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News

AMO launches cleaning education campaign for contact lens wearers

Advanced Medical Optics : 16 October, 2007  (New Product)
Advanced Medical Optics has launched of a global education campaign designed to educate contact lens wearers about proper lens cleaning techniques.
The goal of AMO's Elevate Your Eye (EYE) Care campaign is to help patients maximise the benefits of contact lens wear while minimising the likelihood of infection. The EYE Care campaign features MTV reality show star Lauren Conrad as a spokesperson and was launched in response to concerns that contact lens wearers may not be practicing healthy lens care habits.

A recent national survey in the USA found more than 11 million of the 35 million contact lens wearers in the USA are not practicing proper contact lens care techniques and are putting themselves at daily risk for eye infections.

'This survey underscores the significant disconnect between eye care professionals and their patients when it comes to contact lens care,' said David W Hansen, OD, FAAO, director, professional services at AMO. 'Eleven million non-compliant contact lens wearers is too high of a number to ignore. Through the EYE Care campaign, we are partnering with eye care professionals to help patients understand the simple steps to keep their eyes healthy and free from infection, including the importance of using a solution with a rub and rinse regimen.'

The Contact Lens Council (CLC) carried out the study. The CLC is a non-profit organization and resource on vision correction. Among other findings, the study found that more than 70 percent of eye care professionals (ECPs) surveyed cited that the main barrier to compliance is the patient's belief that a contact lens cleaning regimen is unimportant. The CLC survey data also shows there are significant attitudinal differences with respect to proper lens care between doctors and patients, and that many contact lens wearers do not practice proper lens care technique.

Other findings included:

- Although more than 90 percent of ECPs recommended rubbing contact lenses as part of their lens cleaning regimen, only two thirds of patients do so, regardless of the type of solution that they use.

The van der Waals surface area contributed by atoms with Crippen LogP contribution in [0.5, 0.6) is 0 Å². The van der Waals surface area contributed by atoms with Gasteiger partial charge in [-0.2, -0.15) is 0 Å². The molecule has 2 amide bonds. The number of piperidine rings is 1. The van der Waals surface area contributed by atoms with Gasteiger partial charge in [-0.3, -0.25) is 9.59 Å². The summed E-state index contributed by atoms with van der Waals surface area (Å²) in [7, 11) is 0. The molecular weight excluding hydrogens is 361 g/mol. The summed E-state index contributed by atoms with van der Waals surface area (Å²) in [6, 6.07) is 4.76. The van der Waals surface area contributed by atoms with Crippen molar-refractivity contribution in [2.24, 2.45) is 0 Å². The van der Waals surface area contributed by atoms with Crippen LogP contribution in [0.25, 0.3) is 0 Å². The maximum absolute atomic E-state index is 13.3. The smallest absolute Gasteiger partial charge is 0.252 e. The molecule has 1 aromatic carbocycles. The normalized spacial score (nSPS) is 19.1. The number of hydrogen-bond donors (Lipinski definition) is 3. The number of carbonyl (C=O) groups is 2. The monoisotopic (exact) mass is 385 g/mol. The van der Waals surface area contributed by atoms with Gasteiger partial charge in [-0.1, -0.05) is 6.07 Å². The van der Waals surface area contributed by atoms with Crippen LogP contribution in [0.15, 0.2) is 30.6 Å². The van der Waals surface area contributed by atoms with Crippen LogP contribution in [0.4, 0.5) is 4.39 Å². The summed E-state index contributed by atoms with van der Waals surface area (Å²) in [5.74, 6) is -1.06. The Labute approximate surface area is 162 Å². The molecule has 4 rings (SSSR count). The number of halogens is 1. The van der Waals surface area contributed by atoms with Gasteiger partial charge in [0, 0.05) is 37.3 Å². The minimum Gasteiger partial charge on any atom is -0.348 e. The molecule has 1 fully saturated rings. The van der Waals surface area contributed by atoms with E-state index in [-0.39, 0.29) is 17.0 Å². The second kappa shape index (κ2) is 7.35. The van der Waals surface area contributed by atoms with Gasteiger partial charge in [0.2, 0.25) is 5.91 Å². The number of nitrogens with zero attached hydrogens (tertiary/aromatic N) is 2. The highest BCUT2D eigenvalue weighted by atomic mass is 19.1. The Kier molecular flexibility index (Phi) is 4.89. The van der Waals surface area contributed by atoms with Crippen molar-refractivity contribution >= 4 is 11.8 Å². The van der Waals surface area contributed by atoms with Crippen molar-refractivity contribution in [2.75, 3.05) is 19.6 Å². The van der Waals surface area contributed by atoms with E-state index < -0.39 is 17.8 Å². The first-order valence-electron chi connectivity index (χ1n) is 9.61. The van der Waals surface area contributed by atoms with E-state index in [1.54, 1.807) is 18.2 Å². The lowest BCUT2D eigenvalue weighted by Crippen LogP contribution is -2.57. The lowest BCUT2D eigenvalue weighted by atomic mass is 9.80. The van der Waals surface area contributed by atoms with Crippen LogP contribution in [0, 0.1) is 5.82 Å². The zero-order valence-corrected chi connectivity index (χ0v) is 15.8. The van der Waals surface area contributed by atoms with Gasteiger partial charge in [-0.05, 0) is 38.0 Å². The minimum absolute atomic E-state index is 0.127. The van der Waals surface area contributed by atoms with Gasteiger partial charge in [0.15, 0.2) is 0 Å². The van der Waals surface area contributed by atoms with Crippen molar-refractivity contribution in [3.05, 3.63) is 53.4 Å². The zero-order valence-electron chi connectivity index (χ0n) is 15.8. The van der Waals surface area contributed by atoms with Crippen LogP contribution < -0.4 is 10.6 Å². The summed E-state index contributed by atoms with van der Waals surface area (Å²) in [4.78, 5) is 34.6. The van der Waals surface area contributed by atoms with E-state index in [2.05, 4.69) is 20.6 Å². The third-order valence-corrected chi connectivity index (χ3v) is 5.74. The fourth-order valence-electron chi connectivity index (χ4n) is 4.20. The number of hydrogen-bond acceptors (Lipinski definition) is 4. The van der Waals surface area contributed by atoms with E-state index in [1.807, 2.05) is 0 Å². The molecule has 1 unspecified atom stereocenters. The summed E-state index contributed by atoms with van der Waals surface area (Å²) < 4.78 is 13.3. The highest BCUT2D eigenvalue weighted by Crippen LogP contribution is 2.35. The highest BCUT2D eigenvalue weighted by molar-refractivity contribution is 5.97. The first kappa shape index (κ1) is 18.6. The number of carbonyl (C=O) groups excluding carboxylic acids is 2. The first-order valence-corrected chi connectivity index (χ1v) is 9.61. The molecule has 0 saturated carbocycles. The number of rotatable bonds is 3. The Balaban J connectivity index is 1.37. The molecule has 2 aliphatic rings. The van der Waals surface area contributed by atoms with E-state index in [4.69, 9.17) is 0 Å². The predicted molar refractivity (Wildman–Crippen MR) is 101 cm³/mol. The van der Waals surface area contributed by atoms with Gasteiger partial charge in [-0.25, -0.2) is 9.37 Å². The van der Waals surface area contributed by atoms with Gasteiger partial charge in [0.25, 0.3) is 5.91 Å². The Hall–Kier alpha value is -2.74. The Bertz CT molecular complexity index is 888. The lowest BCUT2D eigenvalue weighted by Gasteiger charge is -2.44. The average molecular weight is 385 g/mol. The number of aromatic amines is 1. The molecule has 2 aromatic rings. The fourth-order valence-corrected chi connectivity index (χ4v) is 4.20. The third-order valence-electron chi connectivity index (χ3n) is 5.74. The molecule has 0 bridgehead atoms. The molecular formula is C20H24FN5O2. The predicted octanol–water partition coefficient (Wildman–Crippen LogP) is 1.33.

- More than 44 percent of contact lens wearers always or occasionally top off their contact lens case with new solution rather than emptying and cleaning it out after each use - a practice strongly discouraged by ECPs.

- Only 46 percent of the respondents clean their lens case after each use despite the fact that the majority of ECPs (71 percent) recommend patients clean their case after each use.

- The majority of ECPs (70 percent) state that the main barrier to compliance is that the patient believes that it is not important.

- Nearly half (49 percent) of contact lens wearers wear their contacts longer than the recommended replacement schedule.

- Almost one in five wear their contact lenses more than a month longer than the recommended replacement schedule.

Adding to the impact of these findings is an article published in The Review of Optometry titled ‘Infected with the Truth’ which found that up to 80 percent of patients do not fully comply with their ECP's lens care instructions.

'These research results are significant because they reveal a need to educate patients about going 'back to basics' on contact lens care and reinforce the importance of the 'rub-and-rinse' technique,' said Joseph Shovlin, OD, FAAO, a private practice optometrist based in Scranton, Pennsylvania, USA. 'As an eye care professional, it is important that we remind patients that contact lenses and lens solutions are medical products and should be cared for according to doctor-recommended guidelines.'

According to Simmons Market Research, nearly half of all contact lens wearers fall between the ages of 18 to 34 years old. The support of Conrad, a contact lens wearer herself, was enlisted to reach this important demographic and encourage them to work closely with their eye care professional to determine the best contact lens solution for them.

'Many contact lens wearers think of their lenses as beauty products or fashion accessories,' said Conrad. 'However, it's important to understand that contact lenses are actually medical products, and they should be treated that way.' Conrad continued: 'I'm playing an important role in helping contact lens wearers keep their eyes healthy because sometimes it's easier to hear information from a peer, someone who they can relate to.'
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